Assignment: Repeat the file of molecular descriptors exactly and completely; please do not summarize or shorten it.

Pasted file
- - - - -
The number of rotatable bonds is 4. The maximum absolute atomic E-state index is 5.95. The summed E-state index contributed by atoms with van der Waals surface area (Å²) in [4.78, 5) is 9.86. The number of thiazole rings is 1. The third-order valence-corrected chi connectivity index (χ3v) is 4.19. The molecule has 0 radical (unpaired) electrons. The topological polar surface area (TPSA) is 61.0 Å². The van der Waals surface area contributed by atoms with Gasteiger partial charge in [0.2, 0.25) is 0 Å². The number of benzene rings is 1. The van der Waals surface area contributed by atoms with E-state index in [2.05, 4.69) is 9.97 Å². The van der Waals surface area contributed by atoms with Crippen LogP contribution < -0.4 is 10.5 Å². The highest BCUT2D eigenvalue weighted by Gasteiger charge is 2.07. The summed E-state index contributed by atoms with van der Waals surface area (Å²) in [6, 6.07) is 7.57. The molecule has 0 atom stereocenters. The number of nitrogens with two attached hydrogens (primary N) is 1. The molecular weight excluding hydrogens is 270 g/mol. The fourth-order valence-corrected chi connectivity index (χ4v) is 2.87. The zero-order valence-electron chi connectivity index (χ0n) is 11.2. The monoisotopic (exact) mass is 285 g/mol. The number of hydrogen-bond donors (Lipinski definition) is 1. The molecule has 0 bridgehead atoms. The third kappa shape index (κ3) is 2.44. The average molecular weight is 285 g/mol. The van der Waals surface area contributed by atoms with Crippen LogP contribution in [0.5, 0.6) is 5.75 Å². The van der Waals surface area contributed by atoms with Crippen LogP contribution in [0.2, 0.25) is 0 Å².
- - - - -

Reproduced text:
The number of rotatable bonds is 4. The maximum absolute atomic E-state index is 5.95. The summed E-state index contributed by atoms with van der Waals surface area (Å²) in [4.78, 5) is 9.86. The number of thiazole rings is 1. The third-order valence-corrected chi connectivity index (χ3v) is 4.19. The molecule has 0 radical (unpaired) electrons. The topological polar surface area (TPSA) is 61.0 Å². The van der Waals surface area contributed by atoms with Gasteiger partial charge in [0.2, 0.25) is 0 Å². The number of benzene rings is 1. The van der Waals surface area contributed by atoms with E-state index in [2.05, 4.69) is 9.97 Å². The van der Waals surface area contributed by atoms with Crippen LogP contribution < -0.4 is 10.5 Å². The highest BCUT2D eigenvalue weighted by Gasteiger charge is 2.07. The summed E-state index contributed by atoms with van der Waals surface area (Å²) in [6, 6.07) is 7.57. The molecule has 0 atom stereocenters. The number of nitrogens with two attached hydrogens (primary N) is 1. The molecular weight excluding hydrogens is 270 g/mol. The fourth-order valence-corrected chi connectivity index (χ4v) is 2.87. The zero-order valence-electron chi connectivity index (χ0n) is 11.2. The monoisotopic (exact) mass is 285 g/mol. The number of hydrogen-bond donors (Lipinski definition) is 1. The molecule has 0 bridgehead atoms. The third kappa shape index (κ3) is 2.44. The average molecular weight is 285 g/mol. The van der Waals surface area contributed by atoms with Crippen LogP contribution in [0.5, 0.6) is 5.75 Å². The van der Waals surface area contributed by atoms with Crippen LogP contribution in [0.2, 0.25) is 0 Å².